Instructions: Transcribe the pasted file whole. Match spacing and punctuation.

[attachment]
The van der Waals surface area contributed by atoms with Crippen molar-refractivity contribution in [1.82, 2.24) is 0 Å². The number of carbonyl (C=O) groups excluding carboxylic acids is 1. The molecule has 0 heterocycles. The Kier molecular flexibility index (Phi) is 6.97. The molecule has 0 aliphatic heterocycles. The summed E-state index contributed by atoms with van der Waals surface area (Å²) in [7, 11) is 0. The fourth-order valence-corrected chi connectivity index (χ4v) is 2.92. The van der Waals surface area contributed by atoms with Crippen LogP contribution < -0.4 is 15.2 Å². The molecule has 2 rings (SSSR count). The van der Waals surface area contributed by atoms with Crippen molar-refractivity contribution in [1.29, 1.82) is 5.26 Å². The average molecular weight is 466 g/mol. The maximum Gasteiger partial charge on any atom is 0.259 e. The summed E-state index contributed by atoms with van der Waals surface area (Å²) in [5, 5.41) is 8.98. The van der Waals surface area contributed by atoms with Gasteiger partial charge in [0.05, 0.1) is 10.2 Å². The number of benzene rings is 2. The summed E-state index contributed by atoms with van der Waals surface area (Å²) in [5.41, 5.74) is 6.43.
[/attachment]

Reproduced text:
The van der Waals surface area contributed by atoms with Crippen molar-refractivity contribution in [1.82, 2.24) is 0 Å². The number of carbonyl (C=O) groups excluding carboxylic acids is 1. The molecule has 0 heterocycles. The Kier molecular flexibility index (Phi) is 6.97. The molecule has 0 aliphatic heterocycles. The summed E-state index contributed by atoms with van der Waals surface area (Å²) in [7, 11) is 0. The fourth-order valence-corrected chi connectivity index (χ4v) is 2.92. The van der Waals surface area contributed by atoms with Crippen LogP contribution < -0.4 is 15.2 Å². The molecule has 2 rings (SSSR count). The van der Waals surface area contributed by atoms with Crippen molar-refractivity contribution in [1.29, 1.82) is 5.26 Å². The average molecular weight is 466 g/mol. The maximum Gasteiger partial charge on any atom is 0.259 e. The summed E-state index contributed by atoms with van der Waals surface area (Å²) in [5, 5.41) is 8.98. The van der Waals surface area contributed by atoms with Gasteiger partial charge in [0.05, 0.1) is 10.2 Å². The number of benzene rings is 2. The summed E-state index contributed by atoms with van der Waals surface area (Å²) in [5.41, 5.74) is 6.43.